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A Whipple Spring

Thursday, June 17, 2010


This has been an amazing spring, a spring when I have been brought face to face with people I'd only admired from afar. When I've realized that the Internet connection that started our friendship is a powerful thing and capable of much good. That the feeling you get when you chat with someone via email can be as real as it is good. That came home to me when Murr Brewster traveled all the way from Oregon to stay a few days at Indigo Hill. I knew I'd love Murr and sure enough we were like sisters (without the baggage) from the moment we met. I felt I'd known her forever.

Chet Baker loved Murr, too.
He smiled all the time around her.

and sometimes we all laughed ourselves silly.


When Murr arrived she started futzing around in a huge duffel bag, saying, "I brung you something." My curiosity was piqued. "Oh yeah? Well, just bringing yourself from Oregon is plenty, sweetie."

"It's a whole salmon. Caught it this morning."

And I thought to myself, Oh God what am I going to do with a whole fresh salmon when we're leaving for a festival. With friends like these, who needs enemies? "Smoked?" I squeaked hopefully.

And Murr turned around and handed me a rolled up hank of fabric and I thought, Oh, thank God, it's just a piece of salmon.

And I unrolled it

and tears squirted horizontally out of my eyes

because something like that has to be made with great love
pieced together out of hundreds of tiny bits of fabric and quilted for hours and hours
and capturing the soul of The Bacon so precisely and adorably

and after all we'd never met, but Murr just knew what to do. And it still makes me weep.

Murr's made a number of these quilts, all for friends, mostly of their beloved doggehs, present and past.

Thank you just doesn't begin to do it. I have the quilt hanging in my kitchen where it's the first thing you see when you walk in the door--you can't escape it-- and everybody who walks in goes straight to it with their mouths hanging open and they all kind of sputter for awhile before they're ready to get the story of The Woman Who Can Do Anything She Turns Her Mind To.

So that was a hostess gift with the mostess, and I am still agog. I resolved to try to be as good a hostess as Murr was a guest so I tied my apron on and fed her up good. No salmon, though.

The place was showing rawther well, with trees dressed in filmy greens and blossomy blouses of white. View from towertop.

Liam was exploring the physics of cardboard ramps and flying Matchbox cars.

The meadow was alive with field sparrow song.

Chet Baker was cold, as usual, so we fixed him up in an ET wrap.

Murr got a taste of GardenPod Xanadu. All that's since been emptied out and put into planters and baskets, and it's simply ridiculous how beautiful it all is.

Murr's a gardener of the first rank, so we moved slowly about the yard and greenhouse, exclaiming about this or that little thing we've grown or tried to grow. I found myself wishing I could send her back on the plane with pots full of starts from my garden. Flight attendants frown on such things.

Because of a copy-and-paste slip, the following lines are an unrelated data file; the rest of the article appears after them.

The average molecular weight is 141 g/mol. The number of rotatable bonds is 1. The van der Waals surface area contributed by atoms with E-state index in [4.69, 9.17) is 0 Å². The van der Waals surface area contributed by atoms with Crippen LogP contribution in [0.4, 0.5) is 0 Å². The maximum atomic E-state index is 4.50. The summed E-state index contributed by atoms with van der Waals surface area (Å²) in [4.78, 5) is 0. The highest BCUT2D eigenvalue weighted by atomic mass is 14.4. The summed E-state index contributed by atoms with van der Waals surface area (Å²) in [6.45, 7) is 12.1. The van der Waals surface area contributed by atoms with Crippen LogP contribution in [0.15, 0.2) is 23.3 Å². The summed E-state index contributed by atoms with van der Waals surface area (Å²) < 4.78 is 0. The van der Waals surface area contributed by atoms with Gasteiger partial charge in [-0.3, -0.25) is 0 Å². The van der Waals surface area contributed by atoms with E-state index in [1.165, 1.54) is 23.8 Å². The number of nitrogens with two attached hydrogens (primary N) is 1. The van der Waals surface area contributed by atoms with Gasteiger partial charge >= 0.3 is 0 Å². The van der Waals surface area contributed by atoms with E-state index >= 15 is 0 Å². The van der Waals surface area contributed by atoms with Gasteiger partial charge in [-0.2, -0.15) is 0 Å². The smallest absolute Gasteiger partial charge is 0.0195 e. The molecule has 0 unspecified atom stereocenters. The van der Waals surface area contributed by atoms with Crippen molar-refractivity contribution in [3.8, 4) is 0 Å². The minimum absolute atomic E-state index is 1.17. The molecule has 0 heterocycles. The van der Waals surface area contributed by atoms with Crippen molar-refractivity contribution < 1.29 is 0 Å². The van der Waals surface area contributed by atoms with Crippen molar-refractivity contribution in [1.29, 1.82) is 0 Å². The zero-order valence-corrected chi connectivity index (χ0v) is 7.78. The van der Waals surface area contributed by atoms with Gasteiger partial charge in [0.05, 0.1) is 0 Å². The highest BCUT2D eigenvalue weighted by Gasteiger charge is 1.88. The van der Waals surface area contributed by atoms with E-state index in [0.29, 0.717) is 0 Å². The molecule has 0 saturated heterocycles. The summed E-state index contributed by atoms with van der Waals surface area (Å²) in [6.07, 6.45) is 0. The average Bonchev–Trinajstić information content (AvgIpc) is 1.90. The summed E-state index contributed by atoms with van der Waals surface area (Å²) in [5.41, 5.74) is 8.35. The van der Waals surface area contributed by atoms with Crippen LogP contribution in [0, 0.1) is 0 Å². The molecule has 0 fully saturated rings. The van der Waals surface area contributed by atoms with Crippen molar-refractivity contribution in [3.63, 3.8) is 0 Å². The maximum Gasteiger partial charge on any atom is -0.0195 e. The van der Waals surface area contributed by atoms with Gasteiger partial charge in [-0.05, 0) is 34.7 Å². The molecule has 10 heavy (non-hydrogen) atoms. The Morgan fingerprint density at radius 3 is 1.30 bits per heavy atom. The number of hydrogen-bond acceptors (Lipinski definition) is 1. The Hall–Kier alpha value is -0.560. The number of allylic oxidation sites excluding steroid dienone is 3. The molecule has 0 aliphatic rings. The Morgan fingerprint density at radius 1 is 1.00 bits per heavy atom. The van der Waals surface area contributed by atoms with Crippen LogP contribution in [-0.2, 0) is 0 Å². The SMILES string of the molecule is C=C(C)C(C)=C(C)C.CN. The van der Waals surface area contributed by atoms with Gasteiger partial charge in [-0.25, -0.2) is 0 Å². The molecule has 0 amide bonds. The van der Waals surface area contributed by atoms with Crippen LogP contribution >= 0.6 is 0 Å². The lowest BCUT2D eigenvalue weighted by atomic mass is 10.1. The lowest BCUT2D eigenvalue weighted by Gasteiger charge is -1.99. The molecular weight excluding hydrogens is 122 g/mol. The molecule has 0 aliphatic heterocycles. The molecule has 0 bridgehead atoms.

When Nina (of Nature Remains) arrived, we played with a baby mourning dove for awhile
and then I tried to think of the most whiz-bang thing I could do to show these naturalists a good time. The answer was pretty obvious: Newell's Run in late April. Yep, that's it. That's the road that gave me permission to fall in love with southeast Ohio; that's the road with the mostest.

The Bacon, awash in blue-eyed Mary (Collinsonia verticillata)
Blue-eyed Mary is my favorite spring ephemeral wildflower, and Newell's Run is drowning in it. It washes down the hillsides like blue mist. I am sure that my affinity for bicolored blue and white lobelias has everything to do with blue-eyed Mary, trying to recreate that look in my hanging baskets.

It's being dreadfully threatened by nasty garlic mustard. I cussed and pulled, cussed and pulled.
The garlic mustard is the big white stuff towering over little Mary.

Nina shoots Chet wading in blue flowers
He was thinking about squirrelts and chiptymunks.
We were having the most quiet kind of fun, the doodly oh look at this! kind of fun.

Murr looks for salamanders everywhere. She likes salamanders best of all. And she found two: a dusky salamander Desmognathus fuscus

and a northern two-lined salamander Eurycea bislineata.


Woo hoo!

We found the deliciously named cream violet, which pairs nicely with blue-eyed Mary,

Jacob's ladder


and dwarf larkspur. The larkspur had spread and was coming up yards and yards away from the original tiny patch I'd known about for years


Elves in hats.

We found tiny gold-butted beetles partying on a splash of bird doo, which is something I'd have liked even without Murr there

and when we were finally done at Newell's Run we meandered up home to meet Buck the Bull
who was occupied assessing the readiness of Tina for another go.